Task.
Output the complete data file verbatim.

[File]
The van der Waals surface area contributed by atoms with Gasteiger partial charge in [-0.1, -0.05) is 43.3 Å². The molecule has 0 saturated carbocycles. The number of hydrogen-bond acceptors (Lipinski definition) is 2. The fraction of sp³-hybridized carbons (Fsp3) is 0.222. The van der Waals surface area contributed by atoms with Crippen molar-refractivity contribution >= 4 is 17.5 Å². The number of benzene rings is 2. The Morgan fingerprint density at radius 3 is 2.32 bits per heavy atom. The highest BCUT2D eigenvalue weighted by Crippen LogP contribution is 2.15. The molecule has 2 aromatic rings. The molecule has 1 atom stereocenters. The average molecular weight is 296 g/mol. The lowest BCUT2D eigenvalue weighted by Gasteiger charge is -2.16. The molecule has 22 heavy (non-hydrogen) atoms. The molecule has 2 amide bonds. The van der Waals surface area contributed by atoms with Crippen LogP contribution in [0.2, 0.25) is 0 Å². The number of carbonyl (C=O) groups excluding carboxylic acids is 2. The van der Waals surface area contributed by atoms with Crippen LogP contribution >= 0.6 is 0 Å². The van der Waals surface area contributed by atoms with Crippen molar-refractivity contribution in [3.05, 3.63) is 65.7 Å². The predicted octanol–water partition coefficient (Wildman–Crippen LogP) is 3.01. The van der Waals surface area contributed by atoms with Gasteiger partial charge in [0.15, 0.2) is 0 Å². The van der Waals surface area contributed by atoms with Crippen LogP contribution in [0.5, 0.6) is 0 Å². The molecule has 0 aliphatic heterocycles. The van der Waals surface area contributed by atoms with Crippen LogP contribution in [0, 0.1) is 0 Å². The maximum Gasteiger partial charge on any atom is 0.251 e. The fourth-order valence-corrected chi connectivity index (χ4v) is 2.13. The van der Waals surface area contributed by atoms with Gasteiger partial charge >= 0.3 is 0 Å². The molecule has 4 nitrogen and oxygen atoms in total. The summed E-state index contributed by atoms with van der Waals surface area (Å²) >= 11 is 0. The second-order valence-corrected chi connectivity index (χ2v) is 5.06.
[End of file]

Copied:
The van der Waals surface area contributed by atoms with Gasteiger partial charge in [-0.1, -0.05) is 43.3 Å². The molecule has 0 saturated carbocycles. The number of hydrogen-bond acceptors (Lipinski definition) is 2. The fraction of sp³-hybridized carbons (Fsp3) is 0.222. The van der Waals surface area contributed by atoms with Crippen molar-refractivity contribution >= 4 is 17.5 Å². The number of benzene rings is 2. The Morgan fingerprint density at radius 3 is 2.32 bits per heavy atom. The highest BCUT2D eigenvalue weighted by Crippen LogP contribution is 2.15. The molecule has 2 aromatic rings. The molecule has 1 atom stereocenters. The average molecular weight is 296 g/mol. The lowest BCUT2D eigenvalue weighted by Gasteiger charge is -2.16. The molecule has 22 heavy (non-hydrogen) atoms. The molecule has 2 amide bonds. The van der Waals surface area contributed by atoms with Crippen LogP contribution in [0.2, 0.25) is 0 Å². The number of carbonyl (C=O) groups excluding carboxylic acids is 2. The van der Waals surface area contributed by atoms with Crippen LogP contribution >= 0.6 is 0 Å². The van der Waals surface area contributed by atoms with Crippen molar-refractivity contribution in [3.05, 3.63) is 65.7 Å². The predicted octanol–water partition coefficient (Wildman–Crippen LogP) is 3.01. The van der Waals surface area contributed by atoms with Gasteiger partial charge in [0.15, 0.2) is 0 Å². The van der Waals surface area contributed by atoms with Crippen LogP contribution in [0.5, 0.6) is 0 Å². The molecule has 0 aliphatic heterocycles. The van der Waals surface area contributed by atoms with Crippen LogP contribution in [0, 0.1) is 0 Å². The maximum Gasteiger partial charge on any atom is 0.251 e. The fourth-order valence-corrected chi connectivity index (χ4v) is 2.13. The van der Waals surface area contributed by atoms with Gasteiger partial charge >= 0.3 is 0 Å². The molecule has 4 nitrogen and oxygen atoms in total. The summed E-state index contributed by atoms with van der Waals surface area (Å²) >= 11 is 0. The second-order valence-corrected chi connectivity index (χ2v) is 5.06.